He was always cold, but the land of gold seemed to hold him like a spell;

Though he’d often say in his homely way that “he’d sooner live in hell.”

On a Christmas Day we were mushing our way over the Dawson trail.

Talk of your cold! through the parka’s fold it stabbed like a driven nail.

If our eyes we’d close, then the lashes froze till sometimes we couldn’t see;

It wasn’t much fun, but the only one to whimper was Sam McGee.

And that very night, as we lay packed tight in our robes beneath the snow,

And the dogs were fed, and the stars o’erhead were dancing heel and toe,

He turned to me, and “Cap,” says he, "I’ll cash in this trip, I guess;

And if I do, I’m asking that you won’t refuse my last request."

Well, he seemed so low that I couldn’t say no; then he says with a sort of moan:

"It’s the cursèd cold, and it’s got right hold till I’m chilled clean through to the bone.

Yet 'tain’t being dead—it’s my awful dread of the icy grave that pains;

So I want you to swear that, foul or fair, you’ll cremate my last remains."

A pal’s last need is a thing to heed, so I swore I would not fail;

And we started on at the streak of dawn; but God! he looked ghastly pale.

He crouched on the sleigh, and he raved all day of his home in Tennessee;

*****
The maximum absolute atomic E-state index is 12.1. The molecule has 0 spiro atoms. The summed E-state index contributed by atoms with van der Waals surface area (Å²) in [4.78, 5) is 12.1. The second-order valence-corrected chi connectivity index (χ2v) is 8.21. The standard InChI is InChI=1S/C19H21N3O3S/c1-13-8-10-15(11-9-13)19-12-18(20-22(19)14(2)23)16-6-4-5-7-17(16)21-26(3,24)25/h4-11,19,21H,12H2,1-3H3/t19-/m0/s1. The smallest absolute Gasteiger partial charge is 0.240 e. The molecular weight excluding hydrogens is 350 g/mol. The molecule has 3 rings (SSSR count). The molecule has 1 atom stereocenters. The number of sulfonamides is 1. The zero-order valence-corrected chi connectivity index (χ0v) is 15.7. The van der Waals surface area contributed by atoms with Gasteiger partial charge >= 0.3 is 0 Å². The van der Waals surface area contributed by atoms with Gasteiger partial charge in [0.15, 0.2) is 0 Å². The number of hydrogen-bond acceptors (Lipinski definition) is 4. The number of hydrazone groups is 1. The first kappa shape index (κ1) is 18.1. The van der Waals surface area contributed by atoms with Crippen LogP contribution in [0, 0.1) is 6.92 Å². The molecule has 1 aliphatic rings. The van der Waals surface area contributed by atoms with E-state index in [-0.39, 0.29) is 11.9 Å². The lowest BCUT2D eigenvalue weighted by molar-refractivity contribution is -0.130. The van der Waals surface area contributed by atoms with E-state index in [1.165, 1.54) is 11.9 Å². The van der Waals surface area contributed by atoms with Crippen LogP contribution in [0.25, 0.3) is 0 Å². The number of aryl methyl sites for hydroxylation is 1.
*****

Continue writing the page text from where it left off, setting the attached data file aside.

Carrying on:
And before nightfall a corpse was all that was left of Sam McGee.

There wasn’t a breath in that land of death, and I hurried, horror-driven,

With a corpse half hid that I couldn’t get rid, because of a promise given;

It was lashed to the sleigh, and it seemed to say: "You may tax your brawn and brains,

But you promised true, and it’s up to you to cremate those last remains."

Now a promise made is a debt unpaid, and the trail has its own stern code.

In the days to come, though my lips were dumb, in my heart how I cursed that load.

In the long, long night, by the lone firelight, while the huskies, round in a ring,

Howled out their woes to the homeless snows— O God! how I loathed the thing.

And every day that quiet clay seemed to heavy and heavier grow;

And on I went, though the dogs were spent and the grub was getting low;

The trail was bad, and I felt half mad, but I swore I would not give in;

And I’d often sing to the hateful thing, and it hearkened with a grin.

Till I came to the marge of Lake Lebarge, and a derelict there lay;

It was jammed in the ice, but I saw in a trice it was called the “Alice May.”